The direct route to St John is Rt 7 which I've heard is very boring, so I went on Rt 102 which wasn't as scenic as I thought.
I had a very late second lunch in a shady park in Oromocto. In early evening it was a little cooler as I headed through rather non-descript country past Upper Gagetown. I camped in some scrubby woods. The flies weren't too bad.
I was away by 0645 and had breakfast in a park in Gagetown. It was headwinds and hills. This was one of the hilliest days of the ride. I thought this was the St John Valley!
There weren't many views of the river until near Oak Point. Then it started to rain but I stopped for a snack under a conveniently located picnic shelter.
I went into Oak Bay Provincial Park for lunch and a swim. There was no one else at the beach except for several lifeguards. The water was nice.
It rained lightly most of the afternoon. I passed Browns Flats which isn't flat! At Westfield I joined Rt 7 for a while but decided to stay on Rt 177 along the Grand Bay, thinking it would be flatter. It isn't. There were lots of hills as I entered the St. John city limits.
There is a ferry at 1645 and I should be able to get there in time. I hoped I might have a few minutes to detour to Seaside Park for a ceremonial touching of the sea. I didn't have a good map of the city so I just headed to the southeast. It was very foggy, a sure sign that I was near the Bay of Fundy. Then I saw Lancaster Ave and I knew the way to the ferry from there.
I got on the ferry with about 15 minutes to spare. I didn't get a chance to make the side trip to Seaside Park. Walking on to the ferry ramp, I looked down at the salt water. The trip across the continent was really finished. I would be home in less than 3 hours.
Quite often one sees large whales on this ferry crossing but it was too foggy today. I had supper and rested for an evening ride. Around 1900 the fog started lifting, revealing a coast of high cliffs ahead. But the ship sails into a gap in the cliffs.
"Is this the light-house top? is this the kirk? Is this the hill? is this my own country?" (Samuel Taylor Coleridge)
At about 1930 I walked off the ferry. How strange it is after all this time to see the Nova Scotia flags flying again!
I headed past the town of Digby. The rain had stopped and it was a mild evening. It would have been nice to ride up to Bear River and on to the Youth Hostel near South Milford but I only had about a hour before dark, so I headed for Smith Cove where there are several motels and campgrounds. I was lazy (and a little dirty), so I decided to stay indoors tonight.
It was a nice clear morning, I cooked up breakfast outside, then oiled my chain and headed off at about 0830. I decided not take one of my favorite rides up to Bear River and Clementsvale so I just went along Rt 1. A few weeks later I came back to ride to Bear River.
I didn't have much energy this morning and it seemed much hillier than I expected. Traffic is much lighter than several years ago now that Rt 101 bypasses this section. My pedal was squeeking again so it got some grease.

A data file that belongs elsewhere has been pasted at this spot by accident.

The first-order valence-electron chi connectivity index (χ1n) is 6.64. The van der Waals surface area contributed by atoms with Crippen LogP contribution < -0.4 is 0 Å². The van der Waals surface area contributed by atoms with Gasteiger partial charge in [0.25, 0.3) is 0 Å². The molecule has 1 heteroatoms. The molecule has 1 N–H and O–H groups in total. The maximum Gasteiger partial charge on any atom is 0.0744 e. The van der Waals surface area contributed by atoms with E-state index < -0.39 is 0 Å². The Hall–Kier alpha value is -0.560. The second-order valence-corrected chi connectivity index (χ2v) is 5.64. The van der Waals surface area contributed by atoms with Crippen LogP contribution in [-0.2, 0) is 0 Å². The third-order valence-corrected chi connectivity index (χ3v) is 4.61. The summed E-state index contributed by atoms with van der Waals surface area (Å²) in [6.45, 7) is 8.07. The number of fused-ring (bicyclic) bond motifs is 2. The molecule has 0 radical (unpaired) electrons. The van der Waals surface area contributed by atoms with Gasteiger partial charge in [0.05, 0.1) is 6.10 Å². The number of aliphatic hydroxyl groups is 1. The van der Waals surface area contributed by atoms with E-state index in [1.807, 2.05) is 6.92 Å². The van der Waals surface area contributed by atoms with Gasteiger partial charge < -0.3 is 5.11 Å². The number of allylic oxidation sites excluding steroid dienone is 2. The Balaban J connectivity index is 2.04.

At Annapolis Royal I decided to take the easy but less scenic Rt 1 instead of Rt 201. With no hills and a tailwind it was an easy ride to Bridgetown where I had my first lunch. Feeling stronger, I crossed the river and followed Rt 201. It was great, sunny with a tailwind and I was home on one of my favorite roads. I had ridden here only 2 months ago, it was now just like a pleasant weekend tour.
It was quite hot so I went for a refreshing swim at the pond at the dam in Nictaux Falls. Then I took the hilly but very scenic road over to Torbrook Mines, then back to 201. It's strange that these bigger hills are a pleasure now but the smaller hills early this morning were such a pain.
I stopped at the farm market in Kingston and had a second lunch. They were selling the first corn but strawberry season was over. Then I went onto Brooklyn Street, a very quiet road which runs parallel to Rt 1 from the county line all the way to Kentville. I turned off onto Rt 221 so I could have a swim at Silver Lake in Lakeville.
It was 1830 when I left Lakeville but it was an easy ride on nice roads to Port Williams and then to Wolfville. After getting some more groceries at the big Farm Market store west of town, I went to the town park by the tourist bureau and cooked supper around 2000. As I have thought many times, "If I lived here, I would be home now".
I tried calling a friend in town but she wasn't home. I didn't expect to find her at home on such a beautiful evening. So I decided to head for a commercial campground past Grand Pre, about 8 km from town. It was getting dark by 2100 so I put on my lights. I turned off Rt 1 at Grand Pre. By a stroke of luck my friend was just driving by, so I ended up riding back into Wolfville.
The weather forcast predicted one of the hottest days of the year, but it felt cool compared to Ontario and Quebec. I headed up Maple Street, down to Melanson then along the Gaspereau Valley to Avonport, Rt 1 to Hantsport and then the flat, quiet Bogg road to Falmouth and Windsor.
Past St Croix I decided to take Rt 101, one the most boring sections in the province with some of the heaviest traffic. But compared to the TCH in Northern Ontario it was easy and had almost no traffic. With a tailwind I covered the 22 km in an hour. I thought there were lakes along it but they were all just swamps except for those which are part of the Halifax water supply so I didn't get a swim.
After a lunch near Mt Uniacke I headed to Middle Sackville on Rt 1 but then took a diversion to Windsor Junction where I finally got a good swim.
Then I rode along the very pleasant Rt 318 to Dartmouth. I stopped off at the mall to leave my film for developing, then rode the last few 3 km to my house, arriving around 1800.
Since I left here 6 weeks ago I have ridden 5635 km and climbed 20 km. The distance from my sister's farm was only 5400 km. In 1991 I rode 1921 km from Vancouver to my sister's so my total distance across Canada was 7321 km. This was much more than I thought it was across Canada, of course I didn't take the shortest route
BUT this is not the end of the trip yet, it is just another stopover. There's still Prince Edward Island and maybe Newfoundland ahead.
That evening I managed to get the lawn mowed, bills paid and other menial tasks done so I could contine cycling.
I had to do some bike maintainance in the next few days. The chain was worn out, as I expected after 6000 km with no cleaning. The bearings in the bottom bracket were broken so I replaced the bottom bracket. I dismanted the rear hub and regreased it, it had been making funny sounds for over a year.